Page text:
Zur Seitenansicht


 Das Dokument ist frei verfügbar.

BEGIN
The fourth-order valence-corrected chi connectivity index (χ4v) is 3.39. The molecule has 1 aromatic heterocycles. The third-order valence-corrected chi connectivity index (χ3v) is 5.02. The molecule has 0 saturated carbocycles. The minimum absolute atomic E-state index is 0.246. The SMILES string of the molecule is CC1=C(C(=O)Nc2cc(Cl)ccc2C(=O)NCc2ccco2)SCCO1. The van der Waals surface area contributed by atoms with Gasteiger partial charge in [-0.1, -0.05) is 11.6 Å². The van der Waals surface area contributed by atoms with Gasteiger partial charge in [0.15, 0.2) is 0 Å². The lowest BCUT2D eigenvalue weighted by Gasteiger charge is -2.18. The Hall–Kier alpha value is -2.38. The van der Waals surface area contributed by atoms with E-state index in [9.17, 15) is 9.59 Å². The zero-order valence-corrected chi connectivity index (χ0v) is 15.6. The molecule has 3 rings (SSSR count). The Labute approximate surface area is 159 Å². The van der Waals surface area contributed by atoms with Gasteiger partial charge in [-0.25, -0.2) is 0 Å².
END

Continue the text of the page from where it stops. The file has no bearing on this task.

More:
In the last decade, the German transition system has witnessed the large‐scale introduction of so‐called “analysis of potentials” (<em>Potenzialanalysen</em>) in secondary compulsory schooling. In most German Länder, 8th graders must participate in a two‐day assessment center which combines psychometric testing with observations of their social and professional competencies in pre‐specified tasks. The programmatic aim of these assessments is to “introduce pupils early to choosing a job” (Bundesministerium für Bildung und Forschung [BMBF], 2017, p. 2) as well as to enhance the propensity of pupils to “take responsibility for their own future” (BMBF, 2017, p. 9). In the context of the German school‐to‐work system, the introduction of these new forms of diagnostics bear witness to a new preventive political rationality that aims at reducing the entry age into upper secondary education, reduce the recourse to so‐called “transition measures” and optimizing transitions into an apprenticeship market that is characterized by structural inequalities and “mismatch” between pupils’ job aspirations and the offers in apprenticeship places. However, little is known on the role of competency testing devices for the construction of further trajectories and aspirations and their role in the reproduction of inequalities in transitions from school to work. Based on an in‐depth analysis of policy documents and competency profiles (the documents handed out to the pupils after undergoing testing), the article reconstructs the political rationale for the introduction of the so‐called <em>Potenzialanalysen</em>. Based on a Foucauldian framework, we show how pupils are constructed as “competent” subjects. We show that competency assessments are part and parcel of a political rationality that aims at the promotion of a specific (future‐oriented, optimized, self‐regulated) relation to one’s own biographical future on the side of the pupils. Our results demonstrate that competency profiles construct the process of choosing a job as an individualized project of the self and that they invisibilize structural barriers and power relations. In doing so, competency assessments potentially contribute to the reproduction of inequalities in post‐secondary education through delegating “cooling out” processes from institutional gatekeepers to the interiority of persons.